Really? Short Trains?


Richmond – Waterloo – Green Park – Langham Place – Return

To get to Langham Place from Richmond I’ve got a few choices, and none of them are great. They all involve a decent wheel at the other end. Apparently there are bus alternatives, but I’m damned if I can get TfL’s journey planner to share them with me, and I just haven’t put the time or effort into working them out for myself.

Or at least I usually have choices.

It’s a Bank Holiday weekend so very sensibly, and unusually, there’s not much engineering work on the TfL network. Sadly, and it feels like this is often the case, there is work going on affecting Richmond, so my usual choices of Overground to Euston or Underground to Green Park aren’t possible.

It’s okay though, there’s a normal Sunday service to Waterloo. In my experience these services are often full, after all Mummy and Daddy want to educate little Isaiah in the cultural riches our capital has to offer and that requires the use of a pram which shares the size and go-anywhere-ability of Daddy’s Landrover Discovery. The trains get to bursting point when you cancel Underground and Overground services and everyone opts to avoid using the Dreaded Rail Replacement Bus Service ™. In this situation it makes complete sense to halve the length of the trains from 8 to 4 coaches. NOT.

I asked @SW_TRAINS on twitter for an explanation (I asked without using the sarcasm above) but didn’t get a response.

The upshot of all of this was that when the train pulled in and the doors opened there was simply a wall of bodies. Fortunately many of them got off, but as the ramp wrangler fought with the ramp, people attempted to push past him to grab the now vacated spaces. They rapidly regretted this choice as I pushed my way on board. Ankles are no match for wheelchair footplates, and whilst I am careful amongst those who are considerate, I take no such precaution in the presence of the ignorant and selfish.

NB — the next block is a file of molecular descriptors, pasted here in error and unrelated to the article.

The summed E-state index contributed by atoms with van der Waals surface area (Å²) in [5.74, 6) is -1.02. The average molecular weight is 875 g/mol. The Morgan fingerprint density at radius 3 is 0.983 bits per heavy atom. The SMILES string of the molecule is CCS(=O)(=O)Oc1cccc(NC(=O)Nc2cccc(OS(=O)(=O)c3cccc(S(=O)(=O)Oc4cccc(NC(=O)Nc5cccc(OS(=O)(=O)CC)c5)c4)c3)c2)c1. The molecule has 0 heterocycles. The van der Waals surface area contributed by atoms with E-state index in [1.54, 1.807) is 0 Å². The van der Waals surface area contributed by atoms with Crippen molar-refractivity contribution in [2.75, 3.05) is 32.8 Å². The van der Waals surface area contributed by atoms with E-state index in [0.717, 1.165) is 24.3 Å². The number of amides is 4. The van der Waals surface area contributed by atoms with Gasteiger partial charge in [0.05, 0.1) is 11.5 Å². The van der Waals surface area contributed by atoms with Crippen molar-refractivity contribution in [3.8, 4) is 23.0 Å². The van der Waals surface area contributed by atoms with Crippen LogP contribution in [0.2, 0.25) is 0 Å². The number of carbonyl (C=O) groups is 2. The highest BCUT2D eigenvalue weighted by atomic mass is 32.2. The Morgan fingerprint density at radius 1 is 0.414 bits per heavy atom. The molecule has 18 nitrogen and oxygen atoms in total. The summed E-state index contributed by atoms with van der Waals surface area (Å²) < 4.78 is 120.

Interestingly, and frankly amazingly, a scooter also managed to board. He had tried to get off at Putney on a previous train, but due to a broken lift had to come on to Richmond and double back. It’s not just me that has event filled trips.

I got off fine at Waterloo, though did have a little battle with the lift to the Underground. It went up and down smoothly enough, it just didn’t want to open it’s doors unless you leant on the button. Rumour has it that it’s been playing up all week.

Green Park was straightforward, if a little busy. In fact, I met, briefly, another Transport for All member coming out of the lift as I attempted to make my way to sunlight, and another one as we queued for the final lift. As he said to me as we waited “it’s amazing what riff raff they allow on the tube these days”

The final wheel was very pleasant, it being a decent spring day, except for the ever present dawdling tourists.

The trip back didn’t have any major, or even minor, failures. The weather definitely took a toll on me though. It wasn’t hot, perhaps 18 degrees, but it was humid and both the tube tunnels and trains, and the train back to Richmond were unpleasantly hot and close. The pleasure to be gained from being on the street and able to breathe fresh (? My tissues are grey where I’ve blown my nose, yes I know, WTMI) air is immense.

The sting in the tail of this particular trip was the buggy Dad who boarded the bus in front of me and parked in the wheelchair space before sitting down. When asked, twice, he did eventually return and move the buggy, into the other half of the space, blocking my path even further. The stupidity of some people, and their inability to see the consequences of their actions, never ceases to amaze me. He did eventually let me past and we were both able to get settled and finish our journeys.

I’m not sure what, if any, conclusions can be drawn from today except perhaps that people are a problem, and that I am one of those people. Just ask the people from the train with the bruised ankles.

About Alan

I'm an Economist, Geek, Campaigner & wheelchair user who's been using all forms of public transport for 20+ years.
This entry was posted in Uncategorized. Bookmark the permalink.

Leave a Reply

Fill in your details below or click an icon to log in: Logo

You are commenting using your account. Log Out /  Change )

Google photo

You are commenting using your Google account. Log Out /  Change )

Twitter picture

You are commenting using your Twitter account. Log Out /  Change )

Facebook photo

You are commenting using your Facebook account. Log Out /  Change )

Connecting to %s